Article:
Science rarely works the way it does in the movies – with a flash of inspiration followed by a musical montage of furious scrawling in notebooks and laboratory hijinks:
But a pair of University of Minnesota researchers recently had one of those screen-worthy epiphanies that could lead to more widespread use of geothermal power.
The scientists, Martin Saar and Jimmy Randolph, were working separately on geothermal energy and CO2 sequestration. While traveling to northern Minnesota together to do field work, the scientists started swapping ideas.
“We connected the dots and said, ‘Wait a minute – what are the consequences if you use geothermally heated CO2?'” Saar said in a news release. “We had a hunch in the car that there should be lots of advantages to doing that.”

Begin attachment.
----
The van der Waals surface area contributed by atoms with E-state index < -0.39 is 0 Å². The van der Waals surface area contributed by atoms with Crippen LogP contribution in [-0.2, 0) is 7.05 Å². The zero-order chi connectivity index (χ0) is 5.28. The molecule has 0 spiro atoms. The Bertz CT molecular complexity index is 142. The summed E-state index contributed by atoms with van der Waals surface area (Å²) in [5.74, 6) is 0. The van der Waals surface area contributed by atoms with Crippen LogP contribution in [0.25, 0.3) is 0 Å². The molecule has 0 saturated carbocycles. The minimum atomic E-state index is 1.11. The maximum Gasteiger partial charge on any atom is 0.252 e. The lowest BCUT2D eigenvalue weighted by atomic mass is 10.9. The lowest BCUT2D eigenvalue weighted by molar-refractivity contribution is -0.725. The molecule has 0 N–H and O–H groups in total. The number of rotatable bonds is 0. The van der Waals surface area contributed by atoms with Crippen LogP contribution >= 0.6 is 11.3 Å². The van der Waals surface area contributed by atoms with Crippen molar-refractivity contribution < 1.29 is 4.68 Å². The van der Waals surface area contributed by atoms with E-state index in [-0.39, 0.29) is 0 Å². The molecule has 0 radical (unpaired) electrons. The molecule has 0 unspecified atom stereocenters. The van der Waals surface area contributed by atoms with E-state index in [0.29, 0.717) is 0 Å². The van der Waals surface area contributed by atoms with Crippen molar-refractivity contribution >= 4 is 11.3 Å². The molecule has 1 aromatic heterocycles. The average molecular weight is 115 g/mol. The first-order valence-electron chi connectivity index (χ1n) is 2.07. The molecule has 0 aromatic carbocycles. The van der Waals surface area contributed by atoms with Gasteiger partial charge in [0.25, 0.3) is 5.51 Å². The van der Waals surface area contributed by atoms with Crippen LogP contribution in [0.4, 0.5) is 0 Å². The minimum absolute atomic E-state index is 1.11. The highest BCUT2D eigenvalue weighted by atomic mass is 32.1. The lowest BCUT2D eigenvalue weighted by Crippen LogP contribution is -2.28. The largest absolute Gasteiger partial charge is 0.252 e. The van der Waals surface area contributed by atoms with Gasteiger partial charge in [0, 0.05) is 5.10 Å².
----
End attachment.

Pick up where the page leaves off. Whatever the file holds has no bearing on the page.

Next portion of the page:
The idea, basically, is to use compressed CO2 instead of water to capture geothermal heat from deep in the ground. The key advantage is that CO2 moves more easily through rock, making it more efficient than water, which could make geothermal energy viable in places it wouldn’t otherwise make economic sense. In addition, it’s a means of sequestering CO2 in the ground, and could also be combined with secondary oil and natural gas recovery operations.
“It’s combining proven technology in a new way,” Saar said in the news release. “It’s one of thos things where you know how the individual components work. The question is, how will they perform together in this new way? The simulation results suggest it’s going to be very favorable.”
Saar and Randolph developed the technology with the help of $600,000 in renewable energy innovation funds from the University’s Institute on the Environment, and published their findings in the latest issue of Geophysical Research Letters. They’ve applied for a patent and plan to start a company to market the technique.